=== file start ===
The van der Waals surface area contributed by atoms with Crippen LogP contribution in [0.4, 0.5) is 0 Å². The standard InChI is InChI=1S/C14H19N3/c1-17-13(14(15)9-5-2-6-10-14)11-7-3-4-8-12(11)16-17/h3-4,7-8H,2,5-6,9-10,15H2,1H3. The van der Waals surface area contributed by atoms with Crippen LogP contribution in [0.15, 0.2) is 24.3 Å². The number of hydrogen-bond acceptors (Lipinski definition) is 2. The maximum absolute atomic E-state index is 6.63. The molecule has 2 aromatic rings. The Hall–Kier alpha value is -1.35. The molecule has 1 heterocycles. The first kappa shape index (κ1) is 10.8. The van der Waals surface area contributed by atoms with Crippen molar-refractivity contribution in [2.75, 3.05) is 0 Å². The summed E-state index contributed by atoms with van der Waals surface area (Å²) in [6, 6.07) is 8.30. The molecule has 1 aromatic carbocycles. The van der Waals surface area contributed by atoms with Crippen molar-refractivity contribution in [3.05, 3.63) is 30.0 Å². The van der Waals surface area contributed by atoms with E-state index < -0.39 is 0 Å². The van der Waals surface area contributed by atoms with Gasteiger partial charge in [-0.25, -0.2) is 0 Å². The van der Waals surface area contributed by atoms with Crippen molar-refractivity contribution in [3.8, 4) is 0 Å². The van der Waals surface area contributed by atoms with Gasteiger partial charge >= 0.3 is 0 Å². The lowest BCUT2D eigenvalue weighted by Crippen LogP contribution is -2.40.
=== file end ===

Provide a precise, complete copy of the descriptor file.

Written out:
The van der Waals surface area contributed by atoms with Crippen LogP contribution in [0.4, 0.5) is 0 Å². The standard InChI is InChI=1S/C14H19N3/c1-17-13(14(15)9-5-2-6-10-14)11-7-3-4-8-12(11)16-17/h3-4,7-8H,2,5-6,9-10,15H2,1H3. The van der Waals surface area contributed by atoms with Crippen LogP contribution in [0.15, 0.2) is 24.3 Å². The number of hydrogen-bond acceptors (Lipinski definition) is 2. The maximum absolute atomic E-state index is 6.63. The molecule has 2 aromatic rings. The Hall–Kier alpha value is -1.35. The molecule has 1 heterocycles. The first kappa shape index (κ1) is 10.8. The van der Waals surface area contributed by atoms with Crippen molar-refractivity contribution in [2.75, 3.05) is 0 Å². The summed E-state index contributed by atoms with van der Waals surface area (Å²) in [6, 6.07) is 8.30. The molecule has 1 aromatic carbocycles. The van der Waals surface area contributed by atoms with Crippen molar-refractivity contribution in [3.05, 3.63) is 30.0 Å². The van der Waals surface area contributed by atoms with E-state index < -0.39 is 0 Å². The van der Waals surface area contributed by atoms with Gasteiger partial charge in [-0.25, -0.2) is 0 Å². The van der Waals surface area contributed by atoms with Crippen molar-refractivity contribution in [3.8, 4) is 0 Å². The van der Waals surface area contributed by atoms with Gasteiger partial charge >= 0.3 is 0 Å². The lowest BCUT2D eigenvalue weighted by Crippen LogP contribution is -2.40.